Central, Eastern N.C. Clean Up After Sunday's Severe Weather
Posted May 15, 2006
RALEIGH, N.C. — Severe weather rapidly spread across central and eastern North Carolina on Sunday, bringing with it tornadoes, lightning, hail and strong wind gusts before clearing out of the area late Sunday night.
Shortly after 1 p.m., tornado warnings were issued multiple times in Orange, Durham, Wake, Chatham, Nash, Franklin, Harnett and Lee counties and there were several eyewitness reports of tornadoes touching down.
Thousands of people in North and South Carolina lost electricity during the storm. Progress Energy had 12,000 customers without power at the height of the storm. All the outages were restored overnight. Duke Energy crews restored all of their outages. Some 5,300 customers were in the dark during the peak of the bad weather.
In all, there were 18 tornado warnings and 22 severe thunderstorm warnings.
The National Weather Service recorded three tornado sightings: in northern Wake County near the intersection of U.S. Highway 401 and N.C. Highway 98 at 6:43 p.m.; in Sanford in Lee County near U.S. Higway 1 and N.C. Highway 42 at 7:35 p.m.; and just northeast of Sanford at 7:41 p.m.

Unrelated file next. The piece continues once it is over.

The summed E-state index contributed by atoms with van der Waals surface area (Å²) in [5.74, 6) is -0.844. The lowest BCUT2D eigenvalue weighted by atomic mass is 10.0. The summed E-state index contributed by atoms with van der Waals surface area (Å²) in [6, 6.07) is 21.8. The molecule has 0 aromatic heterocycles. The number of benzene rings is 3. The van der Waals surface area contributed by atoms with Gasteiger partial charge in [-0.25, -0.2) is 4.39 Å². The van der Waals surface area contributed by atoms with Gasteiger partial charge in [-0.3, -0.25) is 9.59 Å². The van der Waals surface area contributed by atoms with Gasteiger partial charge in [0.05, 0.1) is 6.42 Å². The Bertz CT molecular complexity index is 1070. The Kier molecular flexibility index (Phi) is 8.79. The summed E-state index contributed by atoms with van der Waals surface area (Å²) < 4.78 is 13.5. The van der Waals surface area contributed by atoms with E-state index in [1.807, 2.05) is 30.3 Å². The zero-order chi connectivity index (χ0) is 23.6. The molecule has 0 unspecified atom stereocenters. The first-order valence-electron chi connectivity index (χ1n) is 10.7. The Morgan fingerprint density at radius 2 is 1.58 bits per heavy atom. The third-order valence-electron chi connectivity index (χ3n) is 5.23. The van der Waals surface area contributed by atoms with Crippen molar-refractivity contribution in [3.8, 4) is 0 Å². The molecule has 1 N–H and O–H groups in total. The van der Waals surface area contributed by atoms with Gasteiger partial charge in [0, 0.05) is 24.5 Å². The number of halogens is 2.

There were no injuries reported directly related to the storm, but the North Carolina Highway Patrol reported numerous traffic accidents across the affected area -- none with any major injuries or deaths.
The storm, however, did cause damage in several areas of the WRAL viewing area:
A warehouse roof was blown off in Sanford, where a tornado warning was issued but no strikes were confirmed, Sanford police said.
In Wake County, the Raleigh Fire Department received 22 calls from 7 p.m. to 9 p.m. Raleigh firefighters responded to three house fires, which started in the attics, in Northeast Raleigh off of Durant Road. All three are believed to be lightning strikes. There were also reports of house fires in Knightdale and Wakefield.
Minor flooding was reported in Cary, but there had been no serious damage reported. Trees were down in the southern part of Wake County in the Penny Road area and a few trees were down in Wake Forest.
Lightning was also to blame for a fire at Durham's Horton Road Free Will Baptist Church where the rear part of the steeple was damaged. The inside of the church, however, was OK.
In Cary, a 100-year-old tree snapped and fell onto a carport. There was no car inside at the time and no one was injured.
Dime- to golf ball-sized hail was reported in at least 10 central North Carolina counties with the largest in Wake and Durham counties and also in Orange County near Efland and in Granville County near Purnell.
There were no major reports of damage in Franklin, Lee, Moore, Orange or Chatham counties and no other damage in Durham County, where tornado warnings were issued earlier on Sunday.